“Jumanji – a game for those who seek to find, a way to leave their world behind…”
Chris Van Allsburg wrote a picture book called Jumanji in 1982 portraying the fantasies of animals emerging into reality. The word “Jumanji” is an African word in Zulu and translates to “many effects.” The 1995 film adaptation depicts a light horror of a children’s fantasy jungle coming to life. The cursed game reaches out to children through the knocking of African drums, echoing like music from a scary movie. The sounds cause nervousness to immediately take over the children. The title “Jumanji” scatters like particles and comes back together, symbolizing that no prize can be won. To win is not to play the game.
The film reveals it is not all fun and games since these creatures come to life and the player can get sucked into the game for 26 years. Alan Parrish (Adam Hann-Byrd), a son of the wealthy CEO of Parrish Shoes, appears in the first scene of the film. Alan rides his bike and greets everyone when a group of neighborhood boys chase him to his father’s factory. It’s clear he had been bullied incessantly. He begs his father to bring him home. However, his father tells him: “If you are afraid of anything, you should stand and face it.” Later, it’s discovered that Alan is friends with one of the bully’s girlfriend, which results in them cruelly attacking him. The film does an excellent job setting the foundation of an important lesson: standing up for oneself leads to survival, as Alan is able to persevere in the jungle for 26 years.
The young characters fall victim because Alan wants to leave his home to escape bullying he’s facing. The game thinks Sarah Wettle (Laura Bundy) and Alan are both enrolled into its world. Once they play, Alan is trapped into the game, doomed to remain in the jungle until Peter rolls a pair of dice and lands on the numbers “5” and “8.”
Children are naturally curious and sounds alert them to investigate what they don’t understand. The drumming from the game is what alerted the children to search and find the game. The show points out that the minute they start to play, they are imprisoned. A strong example of this is occurs when the tokens are locked in place on the board and the children can’t move them.
Jumanji portrays the sadness of losing a parent after an argument. After Alan (Robin Williams) runs to find his parents, he learns they did everything they could to find him. Then, they lost everything and died, never able to find him. Sam Parrish loved his son: losing a child is a pain nobody cannot explain. The layout of this scene and seeing the stampede of animals convinced Alan to finish the game and get his life back.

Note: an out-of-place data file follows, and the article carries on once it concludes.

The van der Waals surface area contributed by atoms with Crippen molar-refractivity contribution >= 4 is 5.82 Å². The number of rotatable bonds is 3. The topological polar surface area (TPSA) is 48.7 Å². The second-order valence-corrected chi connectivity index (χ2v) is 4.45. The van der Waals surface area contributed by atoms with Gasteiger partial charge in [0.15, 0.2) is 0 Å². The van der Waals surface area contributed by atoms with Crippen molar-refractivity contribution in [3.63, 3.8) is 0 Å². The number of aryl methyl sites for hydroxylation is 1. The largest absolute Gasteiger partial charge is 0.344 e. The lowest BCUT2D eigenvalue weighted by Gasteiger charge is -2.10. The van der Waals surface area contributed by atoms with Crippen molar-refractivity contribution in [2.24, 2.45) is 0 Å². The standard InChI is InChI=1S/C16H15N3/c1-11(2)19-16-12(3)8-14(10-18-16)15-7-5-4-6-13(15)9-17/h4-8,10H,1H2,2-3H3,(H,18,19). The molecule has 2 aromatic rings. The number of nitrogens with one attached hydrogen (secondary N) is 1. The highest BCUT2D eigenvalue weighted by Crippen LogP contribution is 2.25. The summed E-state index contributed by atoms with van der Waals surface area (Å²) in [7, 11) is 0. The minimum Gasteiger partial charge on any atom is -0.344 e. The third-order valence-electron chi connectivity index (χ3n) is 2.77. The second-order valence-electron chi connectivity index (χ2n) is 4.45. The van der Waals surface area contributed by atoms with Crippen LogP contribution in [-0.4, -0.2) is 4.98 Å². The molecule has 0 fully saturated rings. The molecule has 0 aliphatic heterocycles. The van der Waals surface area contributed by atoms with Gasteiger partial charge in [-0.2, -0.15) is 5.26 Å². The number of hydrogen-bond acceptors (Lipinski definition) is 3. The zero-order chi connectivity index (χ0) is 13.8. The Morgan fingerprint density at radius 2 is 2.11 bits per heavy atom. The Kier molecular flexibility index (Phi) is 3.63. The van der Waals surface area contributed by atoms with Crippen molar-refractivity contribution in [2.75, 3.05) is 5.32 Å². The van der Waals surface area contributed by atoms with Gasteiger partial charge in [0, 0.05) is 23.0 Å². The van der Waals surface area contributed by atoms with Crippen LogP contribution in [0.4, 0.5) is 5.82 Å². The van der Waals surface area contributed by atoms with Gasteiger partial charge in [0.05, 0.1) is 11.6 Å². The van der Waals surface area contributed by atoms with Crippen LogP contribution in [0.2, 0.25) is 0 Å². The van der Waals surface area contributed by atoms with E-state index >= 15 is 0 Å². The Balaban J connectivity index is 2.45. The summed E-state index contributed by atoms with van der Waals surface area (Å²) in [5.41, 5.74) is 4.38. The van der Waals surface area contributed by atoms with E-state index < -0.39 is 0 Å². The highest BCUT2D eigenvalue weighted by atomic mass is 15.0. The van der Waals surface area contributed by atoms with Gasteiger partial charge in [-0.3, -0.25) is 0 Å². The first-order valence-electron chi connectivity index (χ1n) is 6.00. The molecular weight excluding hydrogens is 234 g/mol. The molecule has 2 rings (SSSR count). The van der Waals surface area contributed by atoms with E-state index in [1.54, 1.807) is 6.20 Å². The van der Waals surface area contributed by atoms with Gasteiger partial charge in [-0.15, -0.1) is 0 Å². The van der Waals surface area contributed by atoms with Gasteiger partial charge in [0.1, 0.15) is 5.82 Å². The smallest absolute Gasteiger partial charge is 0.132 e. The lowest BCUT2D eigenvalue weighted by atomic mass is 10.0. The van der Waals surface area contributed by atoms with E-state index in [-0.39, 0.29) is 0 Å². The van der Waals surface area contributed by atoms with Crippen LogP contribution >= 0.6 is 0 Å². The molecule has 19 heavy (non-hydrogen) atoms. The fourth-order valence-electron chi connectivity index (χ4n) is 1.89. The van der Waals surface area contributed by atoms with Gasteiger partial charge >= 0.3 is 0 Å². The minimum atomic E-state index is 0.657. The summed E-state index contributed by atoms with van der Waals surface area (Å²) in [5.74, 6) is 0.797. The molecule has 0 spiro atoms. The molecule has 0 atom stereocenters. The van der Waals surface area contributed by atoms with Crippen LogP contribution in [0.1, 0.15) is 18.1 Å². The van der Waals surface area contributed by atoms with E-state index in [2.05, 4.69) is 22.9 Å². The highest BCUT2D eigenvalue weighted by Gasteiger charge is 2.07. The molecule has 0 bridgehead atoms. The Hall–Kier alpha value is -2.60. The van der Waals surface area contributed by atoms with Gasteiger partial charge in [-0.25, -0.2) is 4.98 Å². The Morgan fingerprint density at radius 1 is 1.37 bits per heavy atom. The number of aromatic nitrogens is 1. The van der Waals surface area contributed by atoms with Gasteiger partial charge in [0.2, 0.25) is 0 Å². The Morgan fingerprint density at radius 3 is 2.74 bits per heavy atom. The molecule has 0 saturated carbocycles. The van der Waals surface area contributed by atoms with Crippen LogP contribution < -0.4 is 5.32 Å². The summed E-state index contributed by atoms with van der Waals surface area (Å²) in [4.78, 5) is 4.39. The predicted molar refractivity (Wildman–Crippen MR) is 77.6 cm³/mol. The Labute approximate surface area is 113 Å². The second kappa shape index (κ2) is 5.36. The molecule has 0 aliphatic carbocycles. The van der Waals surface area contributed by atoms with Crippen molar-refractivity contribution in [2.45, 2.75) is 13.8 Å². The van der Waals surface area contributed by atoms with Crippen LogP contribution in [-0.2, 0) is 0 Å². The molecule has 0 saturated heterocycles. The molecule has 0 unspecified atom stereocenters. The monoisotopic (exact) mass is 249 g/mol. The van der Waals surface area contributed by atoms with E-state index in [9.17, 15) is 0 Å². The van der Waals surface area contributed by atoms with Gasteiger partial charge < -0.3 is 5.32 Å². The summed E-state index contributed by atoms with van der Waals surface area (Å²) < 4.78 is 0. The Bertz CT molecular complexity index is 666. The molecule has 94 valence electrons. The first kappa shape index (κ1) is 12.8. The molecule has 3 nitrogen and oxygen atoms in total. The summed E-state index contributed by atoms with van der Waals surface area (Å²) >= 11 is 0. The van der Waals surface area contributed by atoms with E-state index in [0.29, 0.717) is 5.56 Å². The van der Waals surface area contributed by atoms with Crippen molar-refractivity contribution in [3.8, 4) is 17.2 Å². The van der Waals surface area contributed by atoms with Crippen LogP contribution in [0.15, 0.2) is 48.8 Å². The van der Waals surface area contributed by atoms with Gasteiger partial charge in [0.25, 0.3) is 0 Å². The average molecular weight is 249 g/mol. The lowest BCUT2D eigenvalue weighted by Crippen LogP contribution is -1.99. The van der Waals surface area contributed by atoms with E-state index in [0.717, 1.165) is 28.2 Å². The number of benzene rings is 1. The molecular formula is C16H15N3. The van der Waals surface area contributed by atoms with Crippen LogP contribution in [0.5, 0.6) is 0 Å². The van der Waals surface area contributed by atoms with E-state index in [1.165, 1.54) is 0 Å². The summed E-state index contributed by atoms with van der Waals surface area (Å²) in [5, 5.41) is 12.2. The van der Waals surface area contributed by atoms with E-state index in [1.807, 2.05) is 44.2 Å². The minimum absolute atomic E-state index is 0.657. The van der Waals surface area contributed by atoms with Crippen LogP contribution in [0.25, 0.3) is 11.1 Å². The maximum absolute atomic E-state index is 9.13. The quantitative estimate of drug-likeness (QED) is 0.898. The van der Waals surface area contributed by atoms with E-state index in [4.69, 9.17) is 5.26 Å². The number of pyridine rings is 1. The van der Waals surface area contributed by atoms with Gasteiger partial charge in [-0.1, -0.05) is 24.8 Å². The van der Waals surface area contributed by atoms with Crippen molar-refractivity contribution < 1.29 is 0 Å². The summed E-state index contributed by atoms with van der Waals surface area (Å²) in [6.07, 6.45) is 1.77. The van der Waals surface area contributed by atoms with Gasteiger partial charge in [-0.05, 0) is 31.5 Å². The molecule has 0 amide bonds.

One thing Jumanji teaches is when you start something, you better to finish it.
Alan, Peter and Judy (Kirsten Dunst) realizes another player needs to play to end the game. They go looking for Sarah (Bonnie Hunt), a friend of Alan’s. Once they start playing, they must continue. Van Pelt, a murderous hunter starts shooting after them as though they’re animals to be hunted. Alan became his prey for Van Pelt to chase in the cursed game. In one horrifying and surreal moment, Van fired shots at Alan that can kill him, but it’s also possible that no one can actually die in this world. These psychological gymnastics cause emotional distress and trauma. Van yells at Alan to face him like a man, a shocking demand since Alan was trapped for 26 years without any positive male models to teach him about what a “man” is. This moment also serves as a flashback to the time when he was bullied as a child and had to face his tormentors. The scene highlights that Alan is a child trapped in a grown man’s body. Another perspective worth exploring occurs when Alan yells at Peter (Bradley Shepherd) to grab the game out of the river. Since Peter couldn’t reach it, this moment acts as a parallel to Alan being criticized by his father and is a form of projection.
The real twist is that Van Pelt and Sam Parrish are played by the same actor to make it clear that both characters were an embodiment of his father in different settings.
Parrish’s residence symbolizes the merging of New Hampshire and African jungle. The animals eventually turn the town into their habitat. The “players” each take a turn to quickly finish the game, but Van Pelt finds them at the house once the last dice rolled. Alan utters “Jumanji” and everything reverts back to the present day when Sarah and Alan began the game. To the children’s relief, Jefferson Street returns to normal. When Alan sees his dad, he hugs him and tells him how he much missed him, representing a second chance at manhood and making amends. Alan and Sarah make the best of their situation, even though they miss Judy and Peter. Sarah and Alan toss the “Jumanji” game over the bridge and over the river, similar to the boys in the first scene who bury the game in order to cast away the trouble of the cursed game. In 1995, the children are able to reunite with Sarah and Alan outside of the cursed game and in their own world at a Christmas Party.
Disturbingly, the movie ends with Jumanji being unearthed on the beach, a final scene that haunts with the word “Jumanji.” The first scene repeats itself, representing a never-ending crisis. I’m lead to ask myself: what would finally have destroyed this traumatic game? Perhaps casting it into fire would have been a better judgment call, as water simply let it reemerge to torment another generation. Jumanji asks audiences to reflect deeply on patterns that never cease and to imagine what can finally end a cycle of pain.
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